As the debate over the Federal Communications Commission's proposal to change net neutrality rules heats up, internet service providers have taken to the fight by buying advertisements through advocacy group Broadband for America (BFA).

Gizmodo reported BFA is running advertisements on Google Ads so its website appears as a sponsored result when users search for topics involving net neutrality. The ad appears with the title, “Support Net Neutrality — Promote Broadband Innovation” and links to a page on BFA’s site dealing with net neutrality.

Read: FCC Net Neutrality News: A Bot Is Flooding Commission's Website With Anti-Net Neutrality Comments

The landing page of the advertisement contains a number of talking points that oppose net neutrality in its current form, which has classified the internet as a public utility under Title II of the Communications Act. FCC Chairman Ajit Pai introduced his plan to undo those protections, which has received the support of a number of major telecom companies.

“ ‘Title II’ is not net neutrality,” one bullet point on the site says before explaining that net neutrality is not controversial but that classifying internet service providers as common carriers under “1930s-era utility regulations” is. It also suggests the regulations “deter investment in networks and put internet jobs at risk.”

“If Silicon Valley used these rules, Apple would still be stuck in the garage and Google would just be the wrong way to spell a really big number,” the site argues.

What is not clear on the site is who is funding its message. BFA counts among its members AT&T, Charter, Comcast, the Telecommunications Industry Association and the Internet and Television Association (ITA) — formerly known as the National Cable and Telecommunications Association.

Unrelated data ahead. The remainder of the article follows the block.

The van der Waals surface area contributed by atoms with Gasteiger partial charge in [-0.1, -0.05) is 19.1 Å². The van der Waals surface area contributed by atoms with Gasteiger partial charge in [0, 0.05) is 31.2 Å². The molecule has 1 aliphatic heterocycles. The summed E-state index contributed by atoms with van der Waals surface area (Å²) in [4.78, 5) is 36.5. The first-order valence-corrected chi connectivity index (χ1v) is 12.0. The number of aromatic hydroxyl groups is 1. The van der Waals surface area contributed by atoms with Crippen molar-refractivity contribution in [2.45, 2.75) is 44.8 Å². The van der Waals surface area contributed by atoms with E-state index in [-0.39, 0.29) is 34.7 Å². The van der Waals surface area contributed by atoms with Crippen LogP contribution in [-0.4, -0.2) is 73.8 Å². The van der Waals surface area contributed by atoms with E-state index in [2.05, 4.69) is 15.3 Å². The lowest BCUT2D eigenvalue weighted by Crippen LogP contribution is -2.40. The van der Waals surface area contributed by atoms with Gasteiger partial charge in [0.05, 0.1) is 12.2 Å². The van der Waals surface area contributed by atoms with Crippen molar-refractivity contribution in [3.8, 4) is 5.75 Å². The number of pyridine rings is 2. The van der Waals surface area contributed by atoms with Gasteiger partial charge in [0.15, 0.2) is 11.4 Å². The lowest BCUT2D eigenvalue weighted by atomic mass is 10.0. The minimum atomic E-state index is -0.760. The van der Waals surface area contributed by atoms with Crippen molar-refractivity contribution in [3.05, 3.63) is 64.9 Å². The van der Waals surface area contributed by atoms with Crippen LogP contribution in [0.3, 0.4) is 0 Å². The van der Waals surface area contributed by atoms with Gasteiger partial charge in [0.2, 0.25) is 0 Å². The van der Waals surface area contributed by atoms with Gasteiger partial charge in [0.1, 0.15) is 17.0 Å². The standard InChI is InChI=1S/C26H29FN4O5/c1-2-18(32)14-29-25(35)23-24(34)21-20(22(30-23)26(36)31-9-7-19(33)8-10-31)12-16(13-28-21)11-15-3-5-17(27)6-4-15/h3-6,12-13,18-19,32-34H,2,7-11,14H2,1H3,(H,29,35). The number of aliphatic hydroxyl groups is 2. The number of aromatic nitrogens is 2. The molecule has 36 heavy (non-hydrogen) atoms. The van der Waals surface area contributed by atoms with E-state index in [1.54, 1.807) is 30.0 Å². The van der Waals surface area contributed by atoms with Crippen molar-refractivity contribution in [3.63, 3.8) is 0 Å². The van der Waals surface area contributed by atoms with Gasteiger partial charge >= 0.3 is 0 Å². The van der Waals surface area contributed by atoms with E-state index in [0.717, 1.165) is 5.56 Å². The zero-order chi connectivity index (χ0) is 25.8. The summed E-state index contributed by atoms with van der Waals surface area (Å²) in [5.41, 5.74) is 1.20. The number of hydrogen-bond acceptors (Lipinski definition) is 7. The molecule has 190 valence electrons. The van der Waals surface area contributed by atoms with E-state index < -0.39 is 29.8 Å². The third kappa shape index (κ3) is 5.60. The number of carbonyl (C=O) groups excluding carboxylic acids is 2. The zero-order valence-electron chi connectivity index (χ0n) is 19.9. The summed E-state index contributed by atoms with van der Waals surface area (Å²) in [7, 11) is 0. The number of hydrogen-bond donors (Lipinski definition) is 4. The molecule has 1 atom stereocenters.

The trade organizations that back BFA are also composed of major wired and wireless internet providers and have dumped considerable resources into BFA. ITA gave more than $10 million to BFA between 2010 and 2014; a 2012 donation of $2 million accounted for more than half of BFA’s $3.5 million budget that year.

Read: Net Neutrality Rules: Title II To Be Reversed Under FCC Chairman Ajit Pai's Plan

In 2014, during the original debate over whether the FCC should reclassify the internet as a public utility, BFA was criticized by a number of small companies that it counted among its members for essentially tricking them into joining an anti-net neutrality organization. Other companies listed by BFA as members said they had never heard of the group.

The advertisements from BFA are the latest effort by organizations that support undoing current net neutrality protections to push their voice to the forefront of the debate.

Earlier this week, the FCC reported it was hit by a DDoS, or distributed denial-of-service, attack that took its commenting system offline. That flood of traffic came just after John Oliver encouraged viewers of his HBO show "Last Week Tonight" to leave comments on the FCC site encouraging the agency to keep current net neutrality protections.

Once the commenting system was once again online and accessible, it appeared an automated bot was leaving thousands of comments advocating for the reversal of Title II protections. The bot used names and addresses of people that appeared to be sourced from real estate websites.